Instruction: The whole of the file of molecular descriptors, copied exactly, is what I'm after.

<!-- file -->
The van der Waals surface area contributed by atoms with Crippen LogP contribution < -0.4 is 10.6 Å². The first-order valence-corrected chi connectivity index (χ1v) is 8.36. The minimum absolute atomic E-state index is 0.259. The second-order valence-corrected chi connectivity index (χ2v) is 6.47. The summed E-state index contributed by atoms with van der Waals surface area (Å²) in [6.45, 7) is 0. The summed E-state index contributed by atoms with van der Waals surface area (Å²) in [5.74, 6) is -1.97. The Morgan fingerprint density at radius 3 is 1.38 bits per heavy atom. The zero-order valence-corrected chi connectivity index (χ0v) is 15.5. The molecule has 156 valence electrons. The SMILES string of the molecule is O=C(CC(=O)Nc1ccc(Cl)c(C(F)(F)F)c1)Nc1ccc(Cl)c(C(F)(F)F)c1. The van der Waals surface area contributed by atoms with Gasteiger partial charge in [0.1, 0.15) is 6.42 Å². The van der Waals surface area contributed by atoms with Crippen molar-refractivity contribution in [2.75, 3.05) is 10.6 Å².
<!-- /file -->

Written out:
The van der Waals surface area contributed by atoms with Crippen LogP contribution < -0.4 is 10.6 Å². The first-order valence-corrected chi connectivity index (χ1v) is 8.36. The minimum absolute atomic E-state index is 0.259. The second-order valence-corrected chi connectivity index (χ2v) is 6.47. The summed E-state index contributed by atoms with van der Waals surface area (Å²) in [6.45, 7) is 0. The summed E-state index contributed by atoms with van der Waals surface area (Å²) in [5.74, 6) is -1.97. The Morgan fingerprint density at radius 3 is 1.38 bits per heavy atom. The zero-order valence-corrected chi connectivity index (χ0v) is 15.5. The molecule has 156 valence electrons. The SMILES string of the molecule is O=C(CC(=O)Nc1ccc(Cl)c(C(F)(F)F)c1)Nc1ccc(Cl)c(C(F)(F)F)c1. The van der Waals surface area contributed by atoms with Gasteiger partial charge in [0.1, 0.15) is 6.42 Å². The van der Waals surface area contributed by atoms with Crippen molar-refractivity contribution in [2.75, 3.05) is 10.6 Å².